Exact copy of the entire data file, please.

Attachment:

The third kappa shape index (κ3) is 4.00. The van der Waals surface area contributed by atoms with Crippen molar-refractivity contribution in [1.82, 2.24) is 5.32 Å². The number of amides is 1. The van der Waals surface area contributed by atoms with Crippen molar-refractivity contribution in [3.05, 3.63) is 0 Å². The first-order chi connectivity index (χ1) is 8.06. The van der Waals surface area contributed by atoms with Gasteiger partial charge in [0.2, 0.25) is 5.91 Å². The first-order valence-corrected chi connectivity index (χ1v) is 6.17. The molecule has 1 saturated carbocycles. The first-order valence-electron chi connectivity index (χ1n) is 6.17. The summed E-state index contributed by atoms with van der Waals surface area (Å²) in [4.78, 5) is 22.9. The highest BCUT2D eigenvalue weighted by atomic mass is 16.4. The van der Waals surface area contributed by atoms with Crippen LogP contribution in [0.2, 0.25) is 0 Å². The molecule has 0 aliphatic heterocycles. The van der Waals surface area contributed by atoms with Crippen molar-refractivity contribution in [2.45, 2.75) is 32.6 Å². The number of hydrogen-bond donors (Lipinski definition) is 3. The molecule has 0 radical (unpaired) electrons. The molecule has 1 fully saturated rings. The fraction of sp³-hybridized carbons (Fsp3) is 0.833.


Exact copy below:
The third kappa shape index (κ3) is 4.00. The van der Waals surface area contributed by atoms with Crippen molar-refractivity contribution in [1.82, 2.24) is 5.32 Å². The number of amides is 1. The van der Waals surface area contributed by atoms with Crippen molar-refractivity contribution in [3.05, 3.63) is 0 Å². The first-order chi connectivity index (χ1) is 8.06. The van der Waals surface area contributed by atoms with Gasteiger partial charge in [0.2, 0.25) is 5.91 Å². The first-order valence-corrected chi connectivity index (χ1v) is 6.17. The molecule has 1 saturated carbocycles. The first-order valence-electron chi connectivity index (χ1n) is 6.17. The summed E-state index contributed by atoms with van der Waals surface area (Å²) in [4.78, 5) is 22.9. The highest BCUT2D eigenvalue weighted by atomic mass is 16.4. The van der Waals surface area contributed by atoms with Crippen LogP contribution in [0.2, 0.25) is 0 Å². The molecule has 0 aliphatic heterocycles. The van der Waals surface area contributed by atoms with Crippen molar-refractivity contribution in [2.45, 2.75) is 32.6 Å². The number of hydrogen-bond donors (Lipinski definition) is 3. The molecule has 0 radical (unpaired) electrons. The molecule has 1 fully saturated rings. The fraction of sp³-hybridized carbons (Fsp3) is 0.833.